Many people envisioned Kermit playing the title character, Jay Gatsby, with Miss Piggy as his beautiful obsession, Daisy Buchanan.

Some people also suggested that the book’s narrator, Nick Carraway, be the lone role to be cast with a human actor, a la Michael Caine in “The Muppets Christmas Carol.” Others suggested that honor go to the character of Gatsby himself.

Given the novel’s ending, do we really want Kermit the Frog as Gatsby? That would be rather grim.

Eloi Vey

In another case of folks not having read the works they are celebrating, a new British coin commemorates author H.G. Wells, who died 75 years ago. However, à la those old picture puzzles from Highlights magazine, Gizmodo asks, “Can You Spot What's Wrong With the UK's New H.G. Wells Commemorative Coin?”

The first is a fair point, the second is probably a little nitpicky:

The detail that first caught the eye of Wells’s fans on social media was the fact that the “monstrous tripod” described in The War of the Worlds is depicted on the coin as having four legs—rendering the iconic fighting machines of invading Martians as a quadruped. On a more subtle level, some fans have taken issue with the coin’s depiction of the Invisible Man’s hat.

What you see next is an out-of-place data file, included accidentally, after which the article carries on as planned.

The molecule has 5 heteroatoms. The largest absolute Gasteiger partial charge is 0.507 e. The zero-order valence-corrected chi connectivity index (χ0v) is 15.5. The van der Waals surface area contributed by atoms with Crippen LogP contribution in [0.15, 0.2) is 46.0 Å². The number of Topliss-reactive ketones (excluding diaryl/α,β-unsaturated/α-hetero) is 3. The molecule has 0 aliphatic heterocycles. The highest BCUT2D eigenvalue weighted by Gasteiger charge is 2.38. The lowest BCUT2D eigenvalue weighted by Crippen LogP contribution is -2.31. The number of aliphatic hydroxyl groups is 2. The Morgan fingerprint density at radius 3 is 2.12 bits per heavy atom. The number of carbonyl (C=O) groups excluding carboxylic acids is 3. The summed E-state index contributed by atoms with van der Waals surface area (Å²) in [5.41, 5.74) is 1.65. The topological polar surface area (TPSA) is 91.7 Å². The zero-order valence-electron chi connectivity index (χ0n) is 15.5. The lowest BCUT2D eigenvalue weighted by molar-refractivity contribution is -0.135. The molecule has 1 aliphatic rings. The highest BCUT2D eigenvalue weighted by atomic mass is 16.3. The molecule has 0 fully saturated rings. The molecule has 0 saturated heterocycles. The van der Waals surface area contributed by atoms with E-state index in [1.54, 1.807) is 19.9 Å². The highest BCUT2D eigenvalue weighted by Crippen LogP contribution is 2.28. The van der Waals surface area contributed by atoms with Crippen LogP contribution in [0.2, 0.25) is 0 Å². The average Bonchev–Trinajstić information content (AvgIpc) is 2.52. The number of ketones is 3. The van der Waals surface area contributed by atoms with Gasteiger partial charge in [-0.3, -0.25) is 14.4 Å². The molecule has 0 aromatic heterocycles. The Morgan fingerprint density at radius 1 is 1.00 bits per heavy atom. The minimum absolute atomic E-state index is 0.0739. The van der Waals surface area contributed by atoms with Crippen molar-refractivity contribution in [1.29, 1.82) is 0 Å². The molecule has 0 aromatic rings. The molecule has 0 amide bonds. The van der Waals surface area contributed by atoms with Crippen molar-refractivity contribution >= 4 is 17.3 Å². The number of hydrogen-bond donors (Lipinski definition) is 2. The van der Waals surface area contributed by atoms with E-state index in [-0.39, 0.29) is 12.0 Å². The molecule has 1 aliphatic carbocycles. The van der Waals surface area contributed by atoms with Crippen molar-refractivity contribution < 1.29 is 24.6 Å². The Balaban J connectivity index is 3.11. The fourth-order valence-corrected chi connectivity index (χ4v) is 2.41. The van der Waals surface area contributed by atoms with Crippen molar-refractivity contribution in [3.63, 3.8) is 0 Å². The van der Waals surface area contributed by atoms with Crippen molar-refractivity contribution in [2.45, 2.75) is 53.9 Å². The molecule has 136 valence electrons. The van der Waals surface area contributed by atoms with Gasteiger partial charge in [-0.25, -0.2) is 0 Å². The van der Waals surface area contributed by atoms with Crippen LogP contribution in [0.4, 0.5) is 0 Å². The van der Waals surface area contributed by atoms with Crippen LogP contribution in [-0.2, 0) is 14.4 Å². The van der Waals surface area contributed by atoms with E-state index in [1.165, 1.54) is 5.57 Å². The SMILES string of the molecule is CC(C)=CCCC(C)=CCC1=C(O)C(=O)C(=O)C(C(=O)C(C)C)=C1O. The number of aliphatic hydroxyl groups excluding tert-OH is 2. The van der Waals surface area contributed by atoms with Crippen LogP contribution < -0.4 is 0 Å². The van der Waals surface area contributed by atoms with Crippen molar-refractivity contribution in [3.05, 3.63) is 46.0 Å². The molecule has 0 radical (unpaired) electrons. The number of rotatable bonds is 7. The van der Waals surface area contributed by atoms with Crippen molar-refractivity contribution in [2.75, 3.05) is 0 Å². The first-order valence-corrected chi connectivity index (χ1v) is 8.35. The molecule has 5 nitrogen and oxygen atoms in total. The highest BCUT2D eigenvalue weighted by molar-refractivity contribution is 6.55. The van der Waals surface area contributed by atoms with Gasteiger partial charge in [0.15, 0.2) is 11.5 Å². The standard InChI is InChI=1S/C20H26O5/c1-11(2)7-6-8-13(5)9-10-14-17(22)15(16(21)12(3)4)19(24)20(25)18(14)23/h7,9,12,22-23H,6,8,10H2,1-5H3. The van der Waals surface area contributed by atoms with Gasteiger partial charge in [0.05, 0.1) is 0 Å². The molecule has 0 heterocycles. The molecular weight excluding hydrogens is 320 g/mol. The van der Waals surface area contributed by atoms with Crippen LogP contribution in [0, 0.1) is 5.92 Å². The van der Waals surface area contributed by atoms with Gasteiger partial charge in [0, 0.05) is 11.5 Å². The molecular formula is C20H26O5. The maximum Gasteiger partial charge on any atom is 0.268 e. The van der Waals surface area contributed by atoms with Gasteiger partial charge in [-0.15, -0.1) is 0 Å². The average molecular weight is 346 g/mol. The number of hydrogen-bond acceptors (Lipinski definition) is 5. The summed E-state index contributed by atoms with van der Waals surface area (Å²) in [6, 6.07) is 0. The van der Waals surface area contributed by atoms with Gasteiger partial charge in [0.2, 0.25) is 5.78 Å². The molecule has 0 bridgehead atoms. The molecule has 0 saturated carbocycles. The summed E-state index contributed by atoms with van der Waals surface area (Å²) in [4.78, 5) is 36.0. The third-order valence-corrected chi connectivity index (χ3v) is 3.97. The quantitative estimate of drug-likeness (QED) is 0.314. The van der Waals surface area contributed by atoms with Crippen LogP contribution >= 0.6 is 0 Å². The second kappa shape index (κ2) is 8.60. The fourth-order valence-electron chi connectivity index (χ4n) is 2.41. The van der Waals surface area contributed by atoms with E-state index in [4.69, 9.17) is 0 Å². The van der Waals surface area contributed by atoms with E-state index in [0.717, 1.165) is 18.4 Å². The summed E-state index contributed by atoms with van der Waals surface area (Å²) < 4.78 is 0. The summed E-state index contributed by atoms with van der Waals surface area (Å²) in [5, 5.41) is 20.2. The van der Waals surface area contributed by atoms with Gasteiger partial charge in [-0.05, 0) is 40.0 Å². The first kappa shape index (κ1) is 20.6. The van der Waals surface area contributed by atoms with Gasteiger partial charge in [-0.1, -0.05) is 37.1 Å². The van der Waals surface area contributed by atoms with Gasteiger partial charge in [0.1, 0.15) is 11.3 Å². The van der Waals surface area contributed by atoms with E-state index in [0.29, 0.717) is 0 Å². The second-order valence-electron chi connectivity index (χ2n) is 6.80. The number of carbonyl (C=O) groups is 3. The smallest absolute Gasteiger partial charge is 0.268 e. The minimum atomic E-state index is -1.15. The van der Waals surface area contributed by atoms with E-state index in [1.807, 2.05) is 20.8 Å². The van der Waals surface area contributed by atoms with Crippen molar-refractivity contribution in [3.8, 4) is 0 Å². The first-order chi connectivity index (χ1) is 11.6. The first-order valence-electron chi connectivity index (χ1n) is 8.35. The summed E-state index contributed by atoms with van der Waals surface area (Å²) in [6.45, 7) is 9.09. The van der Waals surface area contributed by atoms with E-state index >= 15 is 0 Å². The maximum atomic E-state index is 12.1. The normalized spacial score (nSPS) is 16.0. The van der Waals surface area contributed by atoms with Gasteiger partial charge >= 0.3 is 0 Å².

Adam Roberts, author of a biography of Wells and vice president of the H.G.Wells Society, told the Guardian that the gesture is nice, in general, but the tripod mistake “is hard to comprehend.” Roberts said the Invisible Man wore a “wide-brimmed hat” that characterized him as “distinctly ungentlemanly.” On the coin, we see the character filling out a suit with a top hat adorning the space where his head would be.

Chalk it all up to artistic license.

Eco System

AI-Yi-Yi, Part the Infinity: For Better or Verse

Have you always wanted to write poetry but just lack the talent? Well, Google’s AI-driven Verse By Verse can draw on some of America’s classic poets to help you piece together your ideal poem. Says Engadget: